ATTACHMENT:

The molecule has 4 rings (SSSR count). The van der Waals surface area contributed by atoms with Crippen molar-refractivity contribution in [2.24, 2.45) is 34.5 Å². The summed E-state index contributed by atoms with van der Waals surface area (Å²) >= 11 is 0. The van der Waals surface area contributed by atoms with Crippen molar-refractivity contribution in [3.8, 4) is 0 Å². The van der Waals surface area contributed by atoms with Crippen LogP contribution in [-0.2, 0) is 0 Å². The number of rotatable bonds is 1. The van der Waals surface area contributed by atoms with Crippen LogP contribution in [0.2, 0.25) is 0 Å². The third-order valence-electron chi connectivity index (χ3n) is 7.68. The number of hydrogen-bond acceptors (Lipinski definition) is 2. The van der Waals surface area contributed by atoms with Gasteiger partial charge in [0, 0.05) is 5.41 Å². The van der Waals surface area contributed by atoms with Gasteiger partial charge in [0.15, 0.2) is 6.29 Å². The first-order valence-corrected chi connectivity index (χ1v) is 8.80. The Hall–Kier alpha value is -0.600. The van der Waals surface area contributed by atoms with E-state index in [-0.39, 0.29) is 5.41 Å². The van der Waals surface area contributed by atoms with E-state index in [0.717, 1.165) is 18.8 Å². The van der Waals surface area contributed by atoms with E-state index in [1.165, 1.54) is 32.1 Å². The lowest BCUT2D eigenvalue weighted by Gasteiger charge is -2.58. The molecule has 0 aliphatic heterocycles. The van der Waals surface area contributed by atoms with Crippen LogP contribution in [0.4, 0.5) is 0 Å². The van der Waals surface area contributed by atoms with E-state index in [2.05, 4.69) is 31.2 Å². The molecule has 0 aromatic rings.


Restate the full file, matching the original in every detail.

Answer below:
The molecule has 4 rings (SSSR count). The van der Waals surface area contributed by atoms with Crippen molar-refractivity contribution in [2.24, 2.45) is 34.5 Å². The summed E-state index contributed by atoms with van der Waals surface area (Å²) >= 11 is 0. The van der Waals surface area contributed by atoms with Crippen molar-refractivity contribution in [3.8, 4) is 0 Å². The van der Waals surface area contributed by atoms with Crippen LogP contribution in [-0.2, 0) is 0 Å². The number of rotatable bonds is 1. The van der Waals surface area contributed by atoms with Crippen LogP contribution in [0.2, 0.25) is 0 Å². The third-order valence-electron chi connectivity index (χ3n) is 7.68. The number of hydrogen-bond acceptors (Lipinski definition) is 2. The van der Waals surface area contributed by atoms with Gasteiger partial charge in [0, 0.05) is 5.41 Å². The van der Waals surface area contributed by atoms with Gasteiger partial charge in [0.15, 0.2) is 6.29 Å². The first-order valence-corrected chi connectivity index (χ1v) is 8.80. The Hall–Kier alpha value is -0.600. The van der Waals surface area contributed by atoms with E-state index in [-0.39, 0.29) is 5.41 Å². The van der Waals surface area contributed by atoms with E-state index in [0.717, 1.165) is 18.8 Å². The van der Waals surface area contributed by atoms with E-state index in [1.165, 1.54) is 32.1 Å². The lowest BCUT2D eigenvalue weighted by Gasteiger charge is -2.58. The molecule has 0 aliphatic heterocycles. The van der Waals surface area contributed by atoms with Crippen LogP contribution in [0.4, 0.5) is 0 Å². The van der Waals surface area contributed by atoms with E-state index in [2.05, 4.69) is 31.2 Å². The molecule has 0 aromatic rings.